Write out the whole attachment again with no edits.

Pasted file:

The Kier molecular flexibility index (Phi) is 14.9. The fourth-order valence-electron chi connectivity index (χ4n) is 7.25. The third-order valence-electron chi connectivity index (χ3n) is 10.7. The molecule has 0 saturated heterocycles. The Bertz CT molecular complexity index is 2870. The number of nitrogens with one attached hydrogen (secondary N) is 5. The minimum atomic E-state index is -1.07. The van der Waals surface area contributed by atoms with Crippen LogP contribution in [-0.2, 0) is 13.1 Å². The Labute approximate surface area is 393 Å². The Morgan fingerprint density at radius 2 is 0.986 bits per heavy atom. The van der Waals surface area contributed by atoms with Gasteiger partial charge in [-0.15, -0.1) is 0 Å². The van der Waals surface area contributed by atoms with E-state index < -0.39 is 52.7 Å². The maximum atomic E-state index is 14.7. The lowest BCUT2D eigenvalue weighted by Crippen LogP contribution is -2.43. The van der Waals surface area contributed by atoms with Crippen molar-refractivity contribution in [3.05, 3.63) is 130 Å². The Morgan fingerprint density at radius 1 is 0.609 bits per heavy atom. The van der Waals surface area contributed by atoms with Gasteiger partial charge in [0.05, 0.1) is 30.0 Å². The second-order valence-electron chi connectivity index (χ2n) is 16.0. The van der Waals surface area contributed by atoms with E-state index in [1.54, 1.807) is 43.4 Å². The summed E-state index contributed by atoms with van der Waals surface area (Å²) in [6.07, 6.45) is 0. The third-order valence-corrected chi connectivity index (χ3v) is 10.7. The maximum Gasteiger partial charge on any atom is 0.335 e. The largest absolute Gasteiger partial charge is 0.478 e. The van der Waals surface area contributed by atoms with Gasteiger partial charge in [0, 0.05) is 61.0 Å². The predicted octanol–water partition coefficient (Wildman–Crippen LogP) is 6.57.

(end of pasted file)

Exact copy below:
The Kier molecular flexibility index (Phi) is 14.9. The fourth-order valence-electron chi connectivity index (χ4n) is 7.25. The third-order valence-electron chi connectivity index (χ3n) is 10.7. The molecule has 0 saturated heterocycles. The Bertz CT molecular complexity index is 2870. The number of nitrogens with one attached hydrogen (secondary N) is 5. The minimum atomic E-state index is -1.07. The van der Waals surface area contributed by atoms with Crippen LogP contribution in [-0.2, 0) is 13.1 Å². The Labute approximate surface area is 393 Å². The Morgan fingerprint density at radius 2 is 0.986 bits per heavy atom. The van der Waals surface area contributed by atoms with Gasteiger partial charge in [-0.15, -0.1) is 0 Å². The van der Waals surface area contributed by atoms with E-state index < -0.39 is 52.7 Å². The maximum atomic E-state index is 14.7. The lowest BCUT2D eigenvalue weighted by Crippen LogP contribution is -2.43. The van der Waals surface area contributed by atoms with Crippen molar-refractivity contribution in [3.05, 3.63) is 130 Å². The Morgan fingerprint density at radius 1 is 0.609 bits per heavy atom. The van der Waals surface area contributed by atoms with Gasteiger partial charge in [0.05, 0.1) is 30.0 Å². The second-order valence-electron chi connectivity index (χ2n) is 16.0. The van der Waals surface area contributed by atoms with E-state index in [1.54, 1.807) is 43.4 Å². The summed E-state index contributed by atoms with van der Waals surface area (Å²) in [6.07, 6.45) is 0. The third-order valence-corrected chi connectivity index (χ3v) is 10.7. The maximum Gasteiger partial charge on any atom is 0.335 e. The largest absolute Gasteiger partial charge is 0.478 e. The van der Waals surface area contributed by atoms with Gasteiger partial charge in [0, 0.05) is 61.0 Å². The predicted octanol–water partition coefficient (Wildman–Crippen LogP) is 6.57.